The Secretary of State to the Belgian Ambassador (Van der Straten-Ponthoz)
Excellency: I have the honor to acknowledge the receipt of your note, No. 1005, of March 23, 1936, in which you make inquiry concerning the status under the law of the United States of a Belgian child who is a resident of the United States at the time of his father’s naturalization as a citizen of this country, or who is not a resident of the United States at the time of his father’s naturalization as a citizen of this country but takes up residence herein before attaining the age of twenty-one years. You point out that under the provisions of [Page 14] Article 18 of the law on the acquisition, loss and recovery of Belgian nationality, which, it is assumed, is the law of May 15, 1922, “the un-emancipated minor children of a Belgian who has become a foreigner by application of this article and who exercises the right of custody over them if they acquired the foreign nationality at the same time as their author” lose their Belgian nationality. Under the provisions of this Article Belgian nationality is not lost by a Belgian child whose parent having custody over him is naturalized as a citizen of the United States unless such child is residing in the United States and acquires the citizenship of the United States coincidently with the parent. You request that you be advised whether the Government of the United States considers that a Belgian child who acquired the citizenship of the United States as a result of the naturalization in this country of the Belgian parent having custody of him has the status of a naturalized citizen or of an individual who has become a citizen of the United States as a matter of right, and you inquire whether such child should be considered as coming within the scope of Article 1 of the Treaty of November 16, 1868, between the United States and Belgium.
Article XIV of the Amendments to the Constitution of the United States provides that “All persons born or naturalized in the United States and subject to the jurisdiction thereof are citizens of the United States …”. It will be seen from this provision that citizenship of the United States is acquired by birth in the United States or by some form of naturalization. It has long been held by the United States that citizenship acquired by a minor through the parent’s naturalization is in effect a process of naturalization, according to law. The matter was discussed by the Supreme Court of the United States in the case of the United States v. Wong Kim Ark (169 U. S. 649). In that case the Court stated that:
“Every person born in the United States and subject to the jurisdiction thereof, becomes at once a citizen of the United States, and needs no naturalization. A person born out of the jurisdiction of the United States can only become a citizen by being naturalized, either by treaty, as in the case of the annexation of foreign territory, or by authority of Congress exercised either by declaring certain classes of persons to be citizens, as in the enactments conferring citizenship upon foreign-born children of citizens, or by enabling foreigners individually to become citizens by proceedings in the judicial tribunals, as in the ordinary provisions of the naturalization acts.”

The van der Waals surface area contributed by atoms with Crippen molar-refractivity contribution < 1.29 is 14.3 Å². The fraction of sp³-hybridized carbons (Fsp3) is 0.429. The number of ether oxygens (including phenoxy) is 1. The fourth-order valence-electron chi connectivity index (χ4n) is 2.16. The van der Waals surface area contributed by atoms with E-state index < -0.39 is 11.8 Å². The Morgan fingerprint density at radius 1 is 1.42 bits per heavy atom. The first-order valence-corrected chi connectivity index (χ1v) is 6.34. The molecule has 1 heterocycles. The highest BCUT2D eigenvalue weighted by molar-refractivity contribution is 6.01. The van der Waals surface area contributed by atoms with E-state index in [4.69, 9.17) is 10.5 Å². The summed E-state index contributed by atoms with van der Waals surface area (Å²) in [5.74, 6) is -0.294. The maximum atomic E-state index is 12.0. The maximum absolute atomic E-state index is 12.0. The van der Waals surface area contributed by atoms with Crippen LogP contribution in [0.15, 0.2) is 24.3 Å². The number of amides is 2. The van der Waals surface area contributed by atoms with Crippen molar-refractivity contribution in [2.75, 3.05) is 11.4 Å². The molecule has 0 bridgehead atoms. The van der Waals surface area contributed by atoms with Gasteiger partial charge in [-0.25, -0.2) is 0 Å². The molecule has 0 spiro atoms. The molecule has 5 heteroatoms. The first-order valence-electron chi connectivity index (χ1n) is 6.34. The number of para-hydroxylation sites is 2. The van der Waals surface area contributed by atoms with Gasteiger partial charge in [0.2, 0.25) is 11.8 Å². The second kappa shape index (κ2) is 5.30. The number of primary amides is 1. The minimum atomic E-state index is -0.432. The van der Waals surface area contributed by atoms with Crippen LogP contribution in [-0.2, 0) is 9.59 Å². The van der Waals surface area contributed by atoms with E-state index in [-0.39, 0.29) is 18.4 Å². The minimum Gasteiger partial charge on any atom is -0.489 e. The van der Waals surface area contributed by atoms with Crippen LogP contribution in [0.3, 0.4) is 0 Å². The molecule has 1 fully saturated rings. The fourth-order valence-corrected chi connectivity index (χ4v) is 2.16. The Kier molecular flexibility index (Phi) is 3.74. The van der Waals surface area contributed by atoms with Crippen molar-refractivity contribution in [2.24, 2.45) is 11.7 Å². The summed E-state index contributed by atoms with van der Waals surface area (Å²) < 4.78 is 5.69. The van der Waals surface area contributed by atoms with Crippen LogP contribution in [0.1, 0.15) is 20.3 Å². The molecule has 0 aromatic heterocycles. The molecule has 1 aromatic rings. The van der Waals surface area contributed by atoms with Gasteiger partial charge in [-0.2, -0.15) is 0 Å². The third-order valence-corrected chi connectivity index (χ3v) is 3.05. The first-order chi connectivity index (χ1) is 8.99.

It will be observed that a person born outside of the jurisdiction of the United States can become a citizen of this country only in accordance with the provisions of a treaty or Federal law.[Page 15]
In the light of the Constitutional provision above mentioned, it is obvious that at the time of the negotiation of the treaty between the United States and Belgium the United States considered that Article 1 would be applicable to any Belgian child who acquired the status of a citizen of the United States by virtue of the naturalization in this country of his parent. The view that citizenship of the United Stateis acquired by a minor through the parent’s naturalization is in effect a process of naturalization according to the law of the United States has been so held by other countries which have been parties with the United States to naturalization treaties.
While in your note under acknowledgment reference is made only to the provisions of Section 2172 of the Revised Statutes of the United States as having relation to the acquisition of American citizenship by alien children through the naturalization in the United States of their parents, and for the purpose of your note it does not seem necessary to discuss other provisions of American law having a bearing upon the same subject, attention is nevertheless called to Section 5 of the Act of March 2, 1907,9 and that Section as amended by Section 2 of the Act of May 24, 1934.10 These Sections are quoted for your convenience:
Section 5, Act of March 2, 1907.
“That a child born without the United States of alien parents shall be deemed a citizen of the United States by virtue of the naturalization of or resumption of American citizenship by the parent: Provided, That such naturalization or resumption takes place during the minority of such child: And provided further, That the citizenship of such minor child shall begin at the time such minor child begins to reside permanently in the United States.”
Section 2, Act of May 24, 1934.
“Section 5 of the Act entitled ‘An Act in reference to the expatriation of citizens and their protection abroad’, approved March 2, 1907, as amended, is amended to read as follows:
“Sec. 5. That a child born without the United States of alien parents shall be deemed a citizen of the United States by virtue of the naturalization of or resumption of American citizenship by the father or the mother: Provided, That such naturalization or resumption shall take place during the minority of such child: And provided further, That the citizenship of such minor child shall begin five years after the time such minor child begins to reside permanently in the United States.”